The pit is a bad idea not only for Cary, but for the entire area. Please come to the next Zoning Board meeting to be held on Thursday, July 12 at 7:30 at the Holiday Inn in Crystal Lake.

Friday, June 15, 2007


Do you want to act in a new anti-gravel pit video?

We are in the process of creating a new video to show the community (and the world) our displeasure with the idea of making Cary a gravel pit community.

We need people involved. I don't want to give away to much with what we plan to do.....but, if you are interested, please contact us. We need all sorts of people, including children, to partake in our latest endeavor. This video is guaranteed to bring more attention to the pit issue.

Contact us at:

More work to be done....

There was a pretty good turnout at last night's zoning board meeting. It was nice getting to talk and meet with many of the those who came. There was a crowd of about 150 people. But, in order to truly stop this from happening, we need more people. We need to blanket the room with people---standing room only and then some.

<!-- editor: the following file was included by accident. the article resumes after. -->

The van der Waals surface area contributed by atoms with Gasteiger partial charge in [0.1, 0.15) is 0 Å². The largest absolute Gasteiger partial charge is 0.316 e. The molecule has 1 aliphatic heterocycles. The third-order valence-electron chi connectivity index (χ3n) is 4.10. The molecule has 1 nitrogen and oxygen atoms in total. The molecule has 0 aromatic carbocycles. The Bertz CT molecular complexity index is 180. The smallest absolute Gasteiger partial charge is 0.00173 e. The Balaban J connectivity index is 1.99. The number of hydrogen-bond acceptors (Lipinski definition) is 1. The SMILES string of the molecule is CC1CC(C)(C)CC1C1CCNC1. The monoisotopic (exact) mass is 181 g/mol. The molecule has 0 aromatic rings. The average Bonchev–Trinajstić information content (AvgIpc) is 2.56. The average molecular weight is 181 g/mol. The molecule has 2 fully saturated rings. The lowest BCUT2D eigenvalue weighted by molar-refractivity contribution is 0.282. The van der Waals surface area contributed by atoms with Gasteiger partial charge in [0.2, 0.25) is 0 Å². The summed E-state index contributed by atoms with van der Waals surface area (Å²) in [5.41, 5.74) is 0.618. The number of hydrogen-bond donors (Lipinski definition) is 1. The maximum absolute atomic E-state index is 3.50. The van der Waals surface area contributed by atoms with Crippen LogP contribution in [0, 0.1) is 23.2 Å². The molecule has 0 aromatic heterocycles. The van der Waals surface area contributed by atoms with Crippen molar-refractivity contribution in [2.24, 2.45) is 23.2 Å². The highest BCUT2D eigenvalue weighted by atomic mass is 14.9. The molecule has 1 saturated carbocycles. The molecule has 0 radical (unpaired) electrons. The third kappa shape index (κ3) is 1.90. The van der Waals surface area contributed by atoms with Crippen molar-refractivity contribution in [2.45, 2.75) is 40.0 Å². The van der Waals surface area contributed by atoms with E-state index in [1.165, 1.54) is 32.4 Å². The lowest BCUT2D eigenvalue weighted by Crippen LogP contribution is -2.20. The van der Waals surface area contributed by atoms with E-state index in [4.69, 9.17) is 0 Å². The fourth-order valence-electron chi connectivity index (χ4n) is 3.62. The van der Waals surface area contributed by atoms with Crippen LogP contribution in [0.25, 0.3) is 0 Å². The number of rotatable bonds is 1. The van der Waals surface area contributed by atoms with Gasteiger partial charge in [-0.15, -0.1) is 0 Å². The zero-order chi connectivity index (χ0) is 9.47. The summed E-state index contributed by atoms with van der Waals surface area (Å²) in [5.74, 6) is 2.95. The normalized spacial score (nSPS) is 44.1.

One thing that will help our campaign is to create "media moments." Papers love to publish images that are provocative. Therefore, we have made available some products to help spread our message. Imagine if everyone at the meeting had one of these:

We designed the products and they are made by Cafe Press. They charge a base price for each product and then we mark up the price by only 50 cents to $1. The purpose of providing these products is not to make money, but to spread a message. What little money is made will help defray the cost of flyers, signs and buttons, etc.

Click here to enter the store and see what is available. We need to get as many people in Cary as we can to understand the impact that this pit will have on the entire community.